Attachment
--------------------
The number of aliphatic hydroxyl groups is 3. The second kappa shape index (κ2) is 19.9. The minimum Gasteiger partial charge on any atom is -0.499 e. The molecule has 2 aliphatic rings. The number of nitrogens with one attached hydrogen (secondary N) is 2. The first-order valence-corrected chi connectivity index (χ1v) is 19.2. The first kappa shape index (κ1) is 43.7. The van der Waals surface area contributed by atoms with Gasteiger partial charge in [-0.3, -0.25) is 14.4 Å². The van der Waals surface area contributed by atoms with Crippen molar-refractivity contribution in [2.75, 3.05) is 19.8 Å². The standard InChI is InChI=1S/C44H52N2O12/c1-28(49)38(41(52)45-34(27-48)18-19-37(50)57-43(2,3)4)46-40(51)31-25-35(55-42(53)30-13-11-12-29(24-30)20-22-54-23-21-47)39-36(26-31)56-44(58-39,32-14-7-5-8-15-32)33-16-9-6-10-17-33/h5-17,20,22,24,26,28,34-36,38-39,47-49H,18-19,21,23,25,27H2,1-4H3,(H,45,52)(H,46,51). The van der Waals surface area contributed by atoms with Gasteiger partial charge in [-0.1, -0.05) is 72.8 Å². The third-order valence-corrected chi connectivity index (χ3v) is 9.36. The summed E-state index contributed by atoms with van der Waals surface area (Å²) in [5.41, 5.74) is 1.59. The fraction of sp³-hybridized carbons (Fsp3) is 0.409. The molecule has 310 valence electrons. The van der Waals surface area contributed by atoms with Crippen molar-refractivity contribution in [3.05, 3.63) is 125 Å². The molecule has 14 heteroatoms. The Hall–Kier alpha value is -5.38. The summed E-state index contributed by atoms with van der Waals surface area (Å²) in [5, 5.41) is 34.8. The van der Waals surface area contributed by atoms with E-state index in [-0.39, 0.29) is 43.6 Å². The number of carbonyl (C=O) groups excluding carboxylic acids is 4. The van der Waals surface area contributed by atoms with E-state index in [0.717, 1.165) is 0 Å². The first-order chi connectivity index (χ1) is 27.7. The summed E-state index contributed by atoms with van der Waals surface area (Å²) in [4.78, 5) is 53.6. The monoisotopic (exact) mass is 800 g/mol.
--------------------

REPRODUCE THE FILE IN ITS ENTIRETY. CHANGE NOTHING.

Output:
The number of aliphatic hydroxyl groups is 3. The second kappa shape index (κ2) is 19.9. The minimum Gasteiger partial charge on any atom is -0.499 e. The molecule has 2 aliphatic rings. The number of nitrogens with one attached hydrogen (secondary N) is 2. The first-order valence-corrected chi connectivity index (χ1v) is 19.2. The first kappa shape index (κ1) is 43.7. The van der Waals surface area contributed by atoms with Gasteiger partial charge in [-0.3, -0.25) is 14.4 Å². The van der Waals surface area contributed by atoms with Crippen molar-refractivity contribution in [2.75, 3.05) is 19.8 Å². The standard InChI is InChI=1S/C44H52N2O12/c1-28(49)38(41(52)45-34(27-48)18-19-37(50)57-43(2,3)4)46-40(51)31-25-35(55-42(53)30-13-11-12-29(24-30)20-22-54-23-21-47)39-36(26-31)56-44(58-39,32-14-7-5-8-15-32)33-16-9-6-10-17-33/h5-17,20,22,24,26,28,34-36,38-39,47-49H,18-19,21,23,25,27H2,1-4H3,(H,45,52)(H,46,51). The van der Waals surface area contributed by atoms with Gasteiger partial charge in [-0.1, -0.05) is 72.8 Å². The third-order valence-corrected chi connectivity index (χ3v) is 9.36. The summed E-state index contributed by atoms with van der Waals surface area (Å²) in [5.41, 5.74) is 1.59. The fraction of sp³-hybridized carbons (Fsp3) is 0.409. The molecule has 310 valence electrons. The van der Waals surface area contributed by atoms with Crippen molar-refractivity contribution in [3.05, 3.63) is 125 Å². The molecule has 14 heteroatoms. The Hall–Kier alpha value is -5.38. The summed E-state index contributed by atoms with van der Waals surface area (Å²) in [5, 5.41) is 34.8. The van der Waals surface area contributed by atoms with E-state index in [-0.39, 0.29) is 43.6 Å². The number of carbonyl (C=O) groups excluding carboxylic acids is 4. The van der Waals surface area contributed by atoms with E-state index in [0.717, 1.165) is 0 Å². The first-order chi connectivity index (χ1) is 27.7. The summed E-state index contributed by atoms with van der Waals surface area (Å²) in [4.78, 5) is 53.6. The monoisotopic (exact) mass is 800 g/mol.